Our mission is to provide the information and understanding needed to sustain wildlife
diversity in dynamic landscapes with multiple resource demands. Toward this goal, members of the Unit
will investigate the life histories and determine the functional roles of vertebrate species associated
with self-sustaining and resilient riparian and late-seral environments on various spatial scales.
The unit will use this information to develop efficient monitoring strategies for individual species
and for more general metrics of ecosystem condition.
RESEARCH EMPHASIS AREAS
Herpetology (Amphibians & Reptiles) Includes the studies of the autecology and community structure of forest and riparian-associated herpetofauna in redwood and Douglas-fir/hardwood forests.
Marbled Murrelet and Landbird Monitoring Bird monitoring research in our laboratory has been an ongoing effort since wildlife research began here in 1982. In the last 20 years, approximately two million censuses, captures, and field evaluations of birds and their habitats have been conducted, primarily in northern California and southern Oregon in the Klamath-Siskiyou Bioregion, but also in other locations in the Pacific Northwest, Hawaii, as well as Costa Rica and New Zealand. We have also been a leader in research on Marbled Murrelets in both offshore foraging and onshore nesting habitats.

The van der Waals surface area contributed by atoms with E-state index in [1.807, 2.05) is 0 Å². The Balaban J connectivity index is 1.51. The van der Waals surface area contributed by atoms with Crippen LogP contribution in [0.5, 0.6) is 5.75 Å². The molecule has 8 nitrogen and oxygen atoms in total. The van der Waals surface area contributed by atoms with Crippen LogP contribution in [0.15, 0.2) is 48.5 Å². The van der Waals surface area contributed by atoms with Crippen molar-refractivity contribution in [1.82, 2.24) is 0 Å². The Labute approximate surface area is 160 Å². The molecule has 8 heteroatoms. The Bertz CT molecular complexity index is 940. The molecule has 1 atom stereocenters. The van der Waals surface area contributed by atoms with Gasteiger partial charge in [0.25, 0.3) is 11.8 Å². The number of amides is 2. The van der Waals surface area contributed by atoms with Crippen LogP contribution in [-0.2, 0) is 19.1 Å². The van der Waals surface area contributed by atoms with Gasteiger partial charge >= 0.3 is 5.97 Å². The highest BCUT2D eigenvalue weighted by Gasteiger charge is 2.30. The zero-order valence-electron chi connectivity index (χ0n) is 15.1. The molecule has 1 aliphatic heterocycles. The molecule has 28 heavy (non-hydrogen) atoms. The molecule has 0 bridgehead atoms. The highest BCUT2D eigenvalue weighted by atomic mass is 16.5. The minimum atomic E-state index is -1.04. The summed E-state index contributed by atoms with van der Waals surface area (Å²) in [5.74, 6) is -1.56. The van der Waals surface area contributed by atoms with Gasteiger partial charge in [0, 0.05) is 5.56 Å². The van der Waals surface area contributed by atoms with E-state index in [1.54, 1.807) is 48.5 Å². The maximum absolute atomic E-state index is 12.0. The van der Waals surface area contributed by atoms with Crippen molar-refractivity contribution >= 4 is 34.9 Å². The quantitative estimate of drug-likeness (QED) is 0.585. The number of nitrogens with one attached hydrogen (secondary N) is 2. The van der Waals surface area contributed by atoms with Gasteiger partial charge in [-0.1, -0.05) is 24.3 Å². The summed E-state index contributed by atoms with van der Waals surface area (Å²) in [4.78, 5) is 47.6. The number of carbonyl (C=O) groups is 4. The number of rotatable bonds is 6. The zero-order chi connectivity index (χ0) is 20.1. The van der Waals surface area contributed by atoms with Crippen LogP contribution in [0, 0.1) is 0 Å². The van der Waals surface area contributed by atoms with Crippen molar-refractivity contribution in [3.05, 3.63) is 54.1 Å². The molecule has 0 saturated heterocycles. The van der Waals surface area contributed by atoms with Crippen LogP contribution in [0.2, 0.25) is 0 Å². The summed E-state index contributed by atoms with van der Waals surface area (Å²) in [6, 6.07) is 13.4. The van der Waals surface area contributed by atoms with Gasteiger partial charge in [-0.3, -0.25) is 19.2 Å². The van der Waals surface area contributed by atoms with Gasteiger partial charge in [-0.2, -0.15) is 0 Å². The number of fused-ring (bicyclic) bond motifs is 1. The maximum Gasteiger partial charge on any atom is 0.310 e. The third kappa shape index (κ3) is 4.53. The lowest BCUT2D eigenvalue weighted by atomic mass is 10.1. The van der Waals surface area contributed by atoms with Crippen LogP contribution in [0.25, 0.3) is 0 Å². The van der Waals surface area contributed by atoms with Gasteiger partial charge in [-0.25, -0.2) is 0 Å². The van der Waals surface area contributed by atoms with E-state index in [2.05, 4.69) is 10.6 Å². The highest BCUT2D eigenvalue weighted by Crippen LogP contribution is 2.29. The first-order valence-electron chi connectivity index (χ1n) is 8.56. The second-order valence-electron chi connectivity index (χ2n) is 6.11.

Carnivore Survey and Monitoring
The integrity of an ecosystem may be measured by the health of its
vertebrate carnivore populations. Carnivores influence the structure
and reflect the vigor of trophic levels on which they depend, and
are sensitive to the abundance and behavior of the human populations
with which they coexist.
The Timber Management/Wildlife Habitat Interactions
with its primarly location at the Redwood
Sciences Laboratory in Arcata, CA, is a research unit
of the Pacific Southwest Research Station,
headquartered in Albany, California. The unit and research
station are part of the Forest Service, U.S. Department